Duke Law School’s Career and Professional Development
Center has backgrounds in law and business both in
the United States and abroad. Career counselors serve as
student advisers and coaches, helping students maximize
their law school experiences. With the four milestones
as guideposts to student development, academic excellence,
a network of advocates, a significant achievement
and experiential learning, the career center team
advises students on choices that weave together law school and life while also teaching students
fundamental skills for success in obtaining a position
and thriving in it. Duke students launch their
career on an upward trajectory and there’s no doubt that
Duke students work hard to achieve their goals,
with Duke’s career center and the entire community by their side. In addition to law firm
and government placement, Duke Law School emphasizes
the importance of judicial clerkships and has a staff
dedicated to matching students with clerkship opportunities. Here at Duke Law School,
we have an entire wing dedicated to the exclusive
use of our clinical program. Duke Law students can
sharpen their legal skills and gain practical experience
through involvement in any of our 10 clinics. The clinics offer an
opportunity to help people who otherwise couldn’t afford legal help and to delve into
specialized areas of the law that students want to explore. Working in the clinics is
one of the many real-world experiences that law students have to work in and around Durham. For example, students enrolled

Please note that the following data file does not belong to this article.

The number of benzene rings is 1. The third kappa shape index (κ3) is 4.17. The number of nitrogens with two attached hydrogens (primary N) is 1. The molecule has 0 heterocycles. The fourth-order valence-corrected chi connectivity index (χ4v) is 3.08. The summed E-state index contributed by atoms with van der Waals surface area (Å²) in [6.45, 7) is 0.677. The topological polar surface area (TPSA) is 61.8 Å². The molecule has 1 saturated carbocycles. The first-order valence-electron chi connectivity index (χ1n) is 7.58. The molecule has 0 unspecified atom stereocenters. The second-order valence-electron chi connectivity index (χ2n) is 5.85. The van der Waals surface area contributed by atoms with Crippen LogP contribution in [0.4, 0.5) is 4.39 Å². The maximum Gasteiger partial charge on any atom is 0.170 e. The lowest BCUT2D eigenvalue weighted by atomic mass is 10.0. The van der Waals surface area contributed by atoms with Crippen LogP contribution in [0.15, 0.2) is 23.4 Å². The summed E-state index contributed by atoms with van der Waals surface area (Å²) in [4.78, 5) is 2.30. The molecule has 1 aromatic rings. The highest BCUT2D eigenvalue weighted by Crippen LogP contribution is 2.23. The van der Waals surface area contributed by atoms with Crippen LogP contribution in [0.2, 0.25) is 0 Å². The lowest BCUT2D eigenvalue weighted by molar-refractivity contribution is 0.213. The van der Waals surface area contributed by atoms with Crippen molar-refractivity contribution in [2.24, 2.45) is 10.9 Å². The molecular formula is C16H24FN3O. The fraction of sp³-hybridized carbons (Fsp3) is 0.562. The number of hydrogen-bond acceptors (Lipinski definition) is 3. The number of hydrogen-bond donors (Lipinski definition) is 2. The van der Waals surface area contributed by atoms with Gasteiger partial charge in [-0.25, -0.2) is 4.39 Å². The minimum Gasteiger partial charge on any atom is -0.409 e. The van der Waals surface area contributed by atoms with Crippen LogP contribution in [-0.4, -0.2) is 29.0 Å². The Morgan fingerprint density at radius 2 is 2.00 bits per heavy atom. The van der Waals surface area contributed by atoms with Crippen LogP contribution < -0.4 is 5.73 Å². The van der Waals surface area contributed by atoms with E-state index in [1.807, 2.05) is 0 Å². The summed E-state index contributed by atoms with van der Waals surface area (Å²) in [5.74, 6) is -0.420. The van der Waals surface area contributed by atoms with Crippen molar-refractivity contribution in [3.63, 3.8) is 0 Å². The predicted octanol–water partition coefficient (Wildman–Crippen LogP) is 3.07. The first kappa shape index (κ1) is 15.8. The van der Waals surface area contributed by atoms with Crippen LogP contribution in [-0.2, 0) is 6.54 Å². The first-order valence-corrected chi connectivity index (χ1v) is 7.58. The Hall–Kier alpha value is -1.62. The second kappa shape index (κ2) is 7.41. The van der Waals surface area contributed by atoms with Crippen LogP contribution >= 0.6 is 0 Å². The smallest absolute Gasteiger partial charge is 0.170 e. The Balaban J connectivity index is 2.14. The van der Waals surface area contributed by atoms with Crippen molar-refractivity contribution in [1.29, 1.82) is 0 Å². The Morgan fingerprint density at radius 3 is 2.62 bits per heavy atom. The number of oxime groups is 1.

in the Start-Up Ventures Clinic have an opportunity
to work in North Carolina’s research triangle, fertile
ground for entrepreneurship opportunities on the cutting edge of technology and business. The American Tobacco
campus is just one part of the thriving downtown
community in Durham, which is one of the fastest-growing
cities in the country. With a variety of restaurants
and plenty of things to see and do, it’s no wonder
that so many students choose to make this up and
coming city their home. Culture and nightlife are
also abundant in Durham, whether you’re interested
in visiting an exhibit at the Nasher museum,
checking out a local festival, or looking to unwind
with some close friends at the Federal, Fullsteam, or
any of Durham’s many cafes, coffee shops, and restaurants,
you’ll find opportunities for a vibrant social life in Durham. – And if you’re interested
in the great outdoors, you don’t have to go far. Eno River State Park, Duke
Forest, Jordan and Falls Lakes all offer beautiful scenery
and have areas to run, hike, camp, and mountain bike. They are all just a
short drive from campus. We hope you enjoyed your virtual tour. Visit us at law.duke.edu to
learn more about Duke Law. – If you’d like to visit
campus, just type in the search words visit duke law and find
out how to make an appointment with an admissions officer. We hope to see you soon.

About James Carlton

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5 thoughts on “Duke Law School Video Tour

  1. Nixon was a Duke law graduate and Duke's only presidential alum. Why isn't he mentioned in any campus tours?